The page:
peace & blessings,

x.

www.twitter.com/poetx

=========================================
** i move away from the mic to breathe in

  

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denny
Member since Apr 11th 2008
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Mon Mar-05-12 05:29 PM

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15. "This one should go to Les Paul."
In response to Reply # 8


          

Though I'm not sure you'd call it a 'subtle' break from tradition.

  

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poetx
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18. "let me add Michael McDonald (who got it from Steely Dan) to that, "
In response to Reply # 8


  

          

also.

(not on some claiming they had it first shit.. just saying that they also innovated on harmonies and brought something to the game).

this youtube clip on SD and michael mcdonald breaking down how they schooled him on singing close harmonies, and how it sounded weird to him at first, but it came out dope. (on Peg).

http://www.youtube.com/watch?v=waIBA6_0GQc

what's ill is that even though he did this on session work w/ Steely Dan, he embraced the concept to the point that this kind of harmony is one of the main things you'd identify as mcdonald's style.

if nobody else, i know the Doc will love that.

i had meant to make a 'father to the style' poast a long time ago with this.

btw, as sowhat mentioned in reply to mathmagic (re: marvin's harmonies -> d'angelo's harmonies), you can also see that phonte picked up the torch from d'angelo as far as his vocal production (for him and others), in how he handles harmonies.

i always meant to ask him about that, b/c i know he's a 'student' of music.


peace & blessings,

x.

www.twitter.com/poetx

=========================================
** i move away from the mic to breathe in

  

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Joe Corn Mo
Member since Aug 29th 2010
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Mon Mar-05-12 08:52 PM

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24. "yes!"
In response to Reply # 18
Mon Mar-05-12 08:52 PM by Joe Corn Mo

  

          

those harmonies on "peg" are ridiculous.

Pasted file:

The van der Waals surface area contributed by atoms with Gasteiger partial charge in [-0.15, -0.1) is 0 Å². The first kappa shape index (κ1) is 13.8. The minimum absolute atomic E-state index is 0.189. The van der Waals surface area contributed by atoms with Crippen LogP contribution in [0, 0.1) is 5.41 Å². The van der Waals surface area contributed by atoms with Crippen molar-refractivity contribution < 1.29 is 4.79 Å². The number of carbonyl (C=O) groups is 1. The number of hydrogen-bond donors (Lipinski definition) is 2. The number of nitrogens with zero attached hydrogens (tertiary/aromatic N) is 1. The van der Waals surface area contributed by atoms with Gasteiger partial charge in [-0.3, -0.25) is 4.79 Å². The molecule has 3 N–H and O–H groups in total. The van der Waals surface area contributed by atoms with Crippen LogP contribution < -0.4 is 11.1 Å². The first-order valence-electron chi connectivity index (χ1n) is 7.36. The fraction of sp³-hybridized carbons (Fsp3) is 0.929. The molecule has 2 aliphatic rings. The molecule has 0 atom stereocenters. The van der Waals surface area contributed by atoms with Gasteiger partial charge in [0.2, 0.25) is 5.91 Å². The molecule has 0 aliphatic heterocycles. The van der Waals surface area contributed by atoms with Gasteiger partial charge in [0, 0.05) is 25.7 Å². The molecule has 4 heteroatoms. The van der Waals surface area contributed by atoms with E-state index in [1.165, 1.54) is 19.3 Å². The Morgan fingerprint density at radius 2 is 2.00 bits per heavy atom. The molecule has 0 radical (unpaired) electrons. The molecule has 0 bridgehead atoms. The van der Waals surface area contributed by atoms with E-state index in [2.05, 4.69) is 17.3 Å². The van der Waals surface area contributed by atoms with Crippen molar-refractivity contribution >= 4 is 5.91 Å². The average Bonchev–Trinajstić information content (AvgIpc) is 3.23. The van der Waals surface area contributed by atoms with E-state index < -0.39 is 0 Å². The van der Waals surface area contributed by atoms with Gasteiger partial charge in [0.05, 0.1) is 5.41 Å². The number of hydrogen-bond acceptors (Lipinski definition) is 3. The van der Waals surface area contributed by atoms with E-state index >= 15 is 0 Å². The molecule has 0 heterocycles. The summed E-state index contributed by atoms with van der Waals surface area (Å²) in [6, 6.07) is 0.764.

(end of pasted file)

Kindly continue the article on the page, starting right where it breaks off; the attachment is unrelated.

SEE ALSO: the bridge on "i've got the news."

  

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poetx
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Tue Mar-06-12 01:39 PM

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38. "here's the part from the video: http://splicd.com/waIBA6_0GQc/380/521"
In response to Reply # 24


  

          

http://splicd.com/waIBA6_0GQc/380/521

from 6:20 to 8:41 in the video. shit is dope.

and i went back and listened to that bridge from I Got The News, and that's exactly it.

when i stumbled upon this clip a few years ago, it was like, oh shit, that's where all that comes from (as far as the doobie brothers' sound, michael mcdonald steez).






peace & blessings,

x.

www.twitter.com/poetx

=========================================
** i move away from the mic to breathe in

  

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Dr Claw
Member since Jun 25th 2003
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Tue Mar-06-12 08:14 AM

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33. "Yeah, one song where I felt its influence"
In response to Reply # 18


  

          

was a song McDonald wrote with Kenny Loggins, "Heart to Heart". Loggins recorded it, but even though McDonald isn't on the record (outside of playing electric piano... WTF), the background vocalists really did take cues from him.

I remember this was one of the things that stood out most about his Doobies recordings and was one of those things that made it seem like he "took over the band".

  

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poetx
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61. "yeah. i heart that song. "
In response to Reply # 33


  

          

>was a song McDonald wrote with Kenny Loggins, "Heart to
>Heart". Loggins recorded it, but even though McDonald isn't on
>the record (outside of playing electric piano... WTF), the
>background vocalists really did take cues from him.

i always thought he sung background on that. he just put his foot in it, though.

>I remember this was one of the things that stood out most
>about his Doobies recordings and was one of those things that
>made it seem like he "took over the band".

yep. thing is, i never distinguished between him and them. far as i knew, he WAS the doobies.